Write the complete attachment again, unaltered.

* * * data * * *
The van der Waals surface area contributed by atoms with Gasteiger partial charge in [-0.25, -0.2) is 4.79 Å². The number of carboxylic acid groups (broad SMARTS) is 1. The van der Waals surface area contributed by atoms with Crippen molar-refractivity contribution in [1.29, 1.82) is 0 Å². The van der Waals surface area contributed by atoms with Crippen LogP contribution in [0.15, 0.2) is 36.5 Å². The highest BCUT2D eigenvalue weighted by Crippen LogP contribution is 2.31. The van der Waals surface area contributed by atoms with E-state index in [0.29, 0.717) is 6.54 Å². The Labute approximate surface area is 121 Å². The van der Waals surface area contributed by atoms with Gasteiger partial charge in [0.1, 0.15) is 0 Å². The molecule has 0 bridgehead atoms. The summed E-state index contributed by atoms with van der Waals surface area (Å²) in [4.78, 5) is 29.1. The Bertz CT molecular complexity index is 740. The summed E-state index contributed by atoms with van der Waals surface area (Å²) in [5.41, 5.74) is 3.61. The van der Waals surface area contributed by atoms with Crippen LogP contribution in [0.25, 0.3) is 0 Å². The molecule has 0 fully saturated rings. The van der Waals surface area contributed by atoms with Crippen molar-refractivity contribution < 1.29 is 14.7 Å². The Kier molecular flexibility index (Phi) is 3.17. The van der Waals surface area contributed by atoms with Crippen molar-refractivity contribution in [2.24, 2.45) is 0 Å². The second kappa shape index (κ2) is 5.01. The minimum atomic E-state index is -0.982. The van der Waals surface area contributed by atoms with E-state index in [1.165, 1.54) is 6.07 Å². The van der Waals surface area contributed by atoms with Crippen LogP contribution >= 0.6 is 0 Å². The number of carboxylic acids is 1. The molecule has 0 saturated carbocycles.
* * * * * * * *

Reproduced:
The van der Waals surface area contributed by atoms with Gasteiger partial charge in [-0.25, -0.2) is 4.79 Å². The number of carboxylic acid groups (broad SMARTS) is 1. The van der Waals surface area contributed by atoms with Crippen molar-refractivity contribution in [1.29, 1.82) is 0 Å². The van der Waals surface area contributed by atoms with Crippen LogP contribution in [0.15, 0.2) is 36.5 Å². The highest BCUT2D eigenvalue weighted by Crippen LogP contribution is 2.31. The van der Waals surface area contributed by atoms with E-state index in [0.29, 0.717) is 6.54 Å². The Labute approximate surface area is 121 Å². The van der Waals surface area contributed by atoms with Gasteiger partial charge in [0.1, 0.15) is 0 Å². The molecule has 0 bridgehead atoms. The summed E-state index contributed by atoms with van der Waals surface area (Å²) in [4.78, 5) is 29.1. The Bertz CT molecular complexity index is 740. The summed E-state index contributed by atoms with van der Waals surface area (Å²) in [5.41, 5.74) is 3.61. The van der Waals surface area contributed by atoms with Crippen LogP contribution in [0.25, 0.3) is 0 Å². The molecule has 0 fully saturated rings. The van der Waals surface area contributed by atoms with Crippen molar-refractivity contribution < 1.29 is 14.7 Å². The Kier molecular flexibility index (Phi) is 3.17. The van der Waals surface area contributed by atoms with Crippen molar-refractivity contribution in [2.24, 2.45) is 0 Å². The second kappa shape index (κ2) is 5.01. The minimum atomic E-state index is -0.982. The van der Waals surface area contributed by atoms with E-state index in [1.165, 1.54) is 6.07 Å². The van der Waals surface area contributed by atoms with Crippen LogP contribution >= 0.6 is 0 Å². The number of carboxylic acids is 1. The molecule has 0 saturated carbocycles.